David Moerman visited a rural Cambodia village last month to get a view one of the hand-pump wells his company helped fund. (Contributed photo)

David Moerman visited a rural Cambodia village last month to get a view one of the hand-pump wells his company helped fund. (Contributed photo)

Resident has a new perspective on the comforts of life in Surrey

David Moerman, 28, designed company to help fund water wells in developing countries

David Moerman, 28, has a new perspective on the comforts of life in Surrey after visiting a rural rice-farming village in one of Cambodia’s western provinces.

Last month, Moerman visited Pursat province, which borders Thailand, to visit a family that received a water well his company, Revive Washing, helped fund.

“Our worries here are literally nothing, as I’m sure you know,” Moerman told Peace Arch News Thursday. “These people can’t even get basic water. It just gives our trivialness of our lives, what we worry about, it’s pretty minor in comparison.”

Revive – a window, gutter and siding washing business based out of Clayton Heights – was started by Moerman in May 2016. Some annual profits from the business, about five per cent, are dedicated to funding water projects in developing countries.

Revive partners with Hope International, which is responsible for selecting a family in need and handling the construction process.

The well, which can provide fresh drinking water for approximately 36 people, was built in Pursat for a mother of five. It’s the second well Revive has helped fund in Cambodia.

“I’m not sure if she’s a farmer, but it’s definitely on farm land. She’s a small shop owner, she was selling food and some clothing, basically out of a house – that’s how she made her money.”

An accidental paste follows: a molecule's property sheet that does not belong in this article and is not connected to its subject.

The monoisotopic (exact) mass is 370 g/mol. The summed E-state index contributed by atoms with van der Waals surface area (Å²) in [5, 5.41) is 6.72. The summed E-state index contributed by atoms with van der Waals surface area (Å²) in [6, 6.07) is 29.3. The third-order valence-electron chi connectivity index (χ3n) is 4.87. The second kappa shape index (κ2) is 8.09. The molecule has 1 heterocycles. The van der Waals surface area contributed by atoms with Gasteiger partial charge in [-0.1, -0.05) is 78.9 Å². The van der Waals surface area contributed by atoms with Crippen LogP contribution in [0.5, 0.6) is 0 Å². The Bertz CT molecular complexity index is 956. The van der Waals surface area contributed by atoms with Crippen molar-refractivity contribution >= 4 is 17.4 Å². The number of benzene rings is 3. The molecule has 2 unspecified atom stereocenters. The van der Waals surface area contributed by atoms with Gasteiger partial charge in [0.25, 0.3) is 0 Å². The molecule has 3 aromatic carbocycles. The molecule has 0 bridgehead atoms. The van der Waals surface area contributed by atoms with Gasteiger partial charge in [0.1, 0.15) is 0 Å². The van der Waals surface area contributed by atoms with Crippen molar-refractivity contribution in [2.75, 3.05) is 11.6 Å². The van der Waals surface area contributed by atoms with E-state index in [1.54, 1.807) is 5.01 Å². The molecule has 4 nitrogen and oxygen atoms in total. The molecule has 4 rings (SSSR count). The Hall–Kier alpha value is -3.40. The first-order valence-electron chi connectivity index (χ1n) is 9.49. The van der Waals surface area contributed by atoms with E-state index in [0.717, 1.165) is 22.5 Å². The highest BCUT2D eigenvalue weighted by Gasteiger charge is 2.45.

Unlike neighbouring Thailand and Vietnam, the water coming out of the tap in larger Cambodia centres, such as Phnom Penh and Siem Reap, is generally safe to drink, although most travel information resources would advise against it.

However, those living outside of urban centres in Cambodia rely on bottled water and collecting rain water.

“They can drink this water,” Moerman said, adding that before receiving the well, the family was drinking water from a “swamp.”

“It’s disgusting.”

Moerman, who got to test the well himself, says seeing the benefits first-hand validates the contribution.

“Being a millennial, I think I buy into the fact that business isn’t all about making money anymore. I didn’t want to go through my whole life, make money, then start writing cheques. I wanted to embed it in the business, we’re giving back from day one. We only sponsored like $3000, but as our company grows, it will get a lot bigger,” Moerman said.

In 2015, Moerman and a group of his friends started Party for a Purpose.

Party for a Purpose is an event-organizing company, which hosts special events with 100 per cent of the profits dedicated to building water wells in developing countries.

Since 2015, the organization has held three parties, with a fourth planned for this New Years Eve.

The organization has raised more than $19,000 and has built wells in Nepal and India.



aaron.hinks@peacearchnews.com

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The “swamp” where David Moerman said rural Khmer people used as a source of water. (Contributed photo)

The “swamp” where David Moerman said rural Khmer people used as a source of water. (Contributed photo)

David Moerman visited a rural Cambodia village last month to get a view one of the hand-pump wells his company helped fund. (Contributed photo)

David Moerman visited a rural Cambodia village last month to get a view one of the hand-pump wells his company helped fund. (Contributed photo)

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